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GOP 'vetting' a sham; sycophants run wild

by LARRY SPENCER/Guest Opinion
| October 27, 2021 1:00 AM

Vetting candidates is an extremely important component of choosing who to vote for, but who really has the time to do it properly? That the Republican Party put together a committee and looked into these candidates before making recommendations seems like a wonderful step in the right direction.

Unfortunately, as we have now seen, they didn't actually vet the candidates sufficiency, at least not in the way that would expose a rotten apple. It is important to understand why they simply can't, or won't.

Committeemen who volunteered to be on the "vetting" committees are exactly the people you would not want to vet candidates. Those committeemen are the classic definition of the word sycophant. They want to be seen as important and they want important (elected) people to view them as a Kingmaker.

They want to have their ring kissed by candidates. When carpetbagger candidates move here, these members of the Republican Kingmakers Club are viewed as the low-hanging fruit to start a political career. So, they make friends with this select group of less than 10 people, stroking the egos of the self-perceived Kingmakers.

Six months later, when the newcomer or political insider announces that they want to run, their new friends immediately begin to help them campaign, rather than taking a step back and asking them about their past, which they never did in the first place.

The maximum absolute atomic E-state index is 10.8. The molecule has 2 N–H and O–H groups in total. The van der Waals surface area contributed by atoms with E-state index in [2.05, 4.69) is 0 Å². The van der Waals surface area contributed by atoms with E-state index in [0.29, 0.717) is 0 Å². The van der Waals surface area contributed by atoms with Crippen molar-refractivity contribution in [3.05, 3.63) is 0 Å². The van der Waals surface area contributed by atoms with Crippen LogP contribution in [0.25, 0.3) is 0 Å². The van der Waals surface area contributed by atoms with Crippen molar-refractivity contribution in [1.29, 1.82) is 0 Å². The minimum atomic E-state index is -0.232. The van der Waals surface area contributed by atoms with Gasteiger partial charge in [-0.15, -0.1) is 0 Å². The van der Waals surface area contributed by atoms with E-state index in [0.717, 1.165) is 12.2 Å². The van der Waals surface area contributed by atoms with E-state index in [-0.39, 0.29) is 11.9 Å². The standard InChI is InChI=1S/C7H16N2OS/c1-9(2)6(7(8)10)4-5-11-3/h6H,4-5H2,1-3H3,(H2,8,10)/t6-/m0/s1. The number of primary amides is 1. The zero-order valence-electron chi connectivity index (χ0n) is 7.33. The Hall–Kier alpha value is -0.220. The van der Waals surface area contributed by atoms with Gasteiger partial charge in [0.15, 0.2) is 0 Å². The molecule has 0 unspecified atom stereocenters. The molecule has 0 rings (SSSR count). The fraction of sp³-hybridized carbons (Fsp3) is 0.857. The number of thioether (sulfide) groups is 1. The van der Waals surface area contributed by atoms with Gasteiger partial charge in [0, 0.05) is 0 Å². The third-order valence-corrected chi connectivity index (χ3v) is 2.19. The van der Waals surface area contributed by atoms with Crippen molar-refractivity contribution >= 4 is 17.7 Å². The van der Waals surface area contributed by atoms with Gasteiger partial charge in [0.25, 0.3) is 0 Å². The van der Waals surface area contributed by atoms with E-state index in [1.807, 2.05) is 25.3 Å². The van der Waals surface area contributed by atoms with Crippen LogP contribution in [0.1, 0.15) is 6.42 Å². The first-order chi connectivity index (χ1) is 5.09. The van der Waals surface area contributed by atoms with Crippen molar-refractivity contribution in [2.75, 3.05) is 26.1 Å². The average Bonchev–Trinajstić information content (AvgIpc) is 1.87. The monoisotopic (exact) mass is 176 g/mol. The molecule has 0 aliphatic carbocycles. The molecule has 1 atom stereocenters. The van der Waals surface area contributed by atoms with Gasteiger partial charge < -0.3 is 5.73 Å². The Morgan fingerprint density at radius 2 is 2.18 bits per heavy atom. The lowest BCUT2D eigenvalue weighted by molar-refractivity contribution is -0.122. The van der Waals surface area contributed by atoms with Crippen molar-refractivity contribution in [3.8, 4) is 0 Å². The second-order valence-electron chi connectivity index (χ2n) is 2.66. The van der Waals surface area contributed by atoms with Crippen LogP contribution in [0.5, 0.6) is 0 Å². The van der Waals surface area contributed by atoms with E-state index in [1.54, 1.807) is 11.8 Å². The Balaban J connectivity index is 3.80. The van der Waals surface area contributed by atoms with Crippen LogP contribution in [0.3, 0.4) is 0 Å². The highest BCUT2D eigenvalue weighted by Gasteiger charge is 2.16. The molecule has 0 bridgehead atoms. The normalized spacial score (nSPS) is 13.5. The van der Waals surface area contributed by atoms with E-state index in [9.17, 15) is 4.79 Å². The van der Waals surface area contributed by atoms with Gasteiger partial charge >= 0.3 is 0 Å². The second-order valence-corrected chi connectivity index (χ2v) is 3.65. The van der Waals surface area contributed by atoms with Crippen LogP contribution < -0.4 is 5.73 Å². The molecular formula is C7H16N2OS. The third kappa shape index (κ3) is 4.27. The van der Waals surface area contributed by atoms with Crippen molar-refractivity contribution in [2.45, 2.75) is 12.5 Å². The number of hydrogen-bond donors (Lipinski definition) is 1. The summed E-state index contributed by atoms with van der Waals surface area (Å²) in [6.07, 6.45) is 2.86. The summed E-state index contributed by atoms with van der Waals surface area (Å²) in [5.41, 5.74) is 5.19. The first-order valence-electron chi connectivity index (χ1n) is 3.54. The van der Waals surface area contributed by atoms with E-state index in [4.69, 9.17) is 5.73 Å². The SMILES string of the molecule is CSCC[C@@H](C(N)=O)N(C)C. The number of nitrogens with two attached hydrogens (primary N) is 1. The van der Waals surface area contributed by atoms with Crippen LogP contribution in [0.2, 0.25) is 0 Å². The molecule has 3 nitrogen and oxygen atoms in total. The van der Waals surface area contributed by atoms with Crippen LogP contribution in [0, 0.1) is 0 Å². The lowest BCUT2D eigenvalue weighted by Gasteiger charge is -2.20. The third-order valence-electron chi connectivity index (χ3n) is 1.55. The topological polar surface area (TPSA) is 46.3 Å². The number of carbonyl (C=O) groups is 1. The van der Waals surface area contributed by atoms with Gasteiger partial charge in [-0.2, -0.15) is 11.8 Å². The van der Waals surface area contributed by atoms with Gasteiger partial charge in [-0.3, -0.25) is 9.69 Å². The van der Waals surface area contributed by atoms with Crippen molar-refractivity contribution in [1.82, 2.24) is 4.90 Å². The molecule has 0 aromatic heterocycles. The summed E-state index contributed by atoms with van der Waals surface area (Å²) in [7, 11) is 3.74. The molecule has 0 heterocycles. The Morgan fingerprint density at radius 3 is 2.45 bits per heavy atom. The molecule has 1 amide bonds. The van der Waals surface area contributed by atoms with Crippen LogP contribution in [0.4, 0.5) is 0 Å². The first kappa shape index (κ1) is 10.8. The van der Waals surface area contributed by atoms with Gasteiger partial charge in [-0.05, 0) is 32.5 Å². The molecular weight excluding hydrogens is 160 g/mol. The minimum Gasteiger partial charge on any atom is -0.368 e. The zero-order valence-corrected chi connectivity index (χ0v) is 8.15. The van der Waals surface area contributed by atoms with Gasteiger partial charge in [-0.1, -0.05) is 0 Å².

To take a critical look at someone who has already become a close friend seems rude and they won't do it. They feel that they know this person well, and any dirt in the person's past must just be from somebody wanting to keep a good conservative down.

So can this type of Kingmakers committee in the Republican Party actually work as intended? To believe that it could would be no different than arguing that "real" socialism hasn't been tried. Both systems will self corrupt anywhere they are tried.

Additionally, the Republican Party will end up with nothing but political insiders instead of principled candidates running for office. Most of the conservative legislators would not be willing to ingratiate themselves with this type of committee, because they would see it as something that only a candidate of low integrity would do in order to win a race.

I have spoken to two of the most conservative legislators in Kootenai County, and they both agreed that if this committee had been in place when they first ran, they would not have been approved by the committee or they would not have likely made it through their primary.

The Republican Party thought this would be a powerful solution to influence their own primaries and nonpartisan races, but the law of unintended consequences will ensure that if this is kept in place the quality of Republican candidates will drop through the floor over the next few years. Only connected political insiders will even run for office, and those are almost never the best quality candidates, and they are almost always the most easily corrupted.

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Larry Spencer of Post Falls is a longtime conservative activist.

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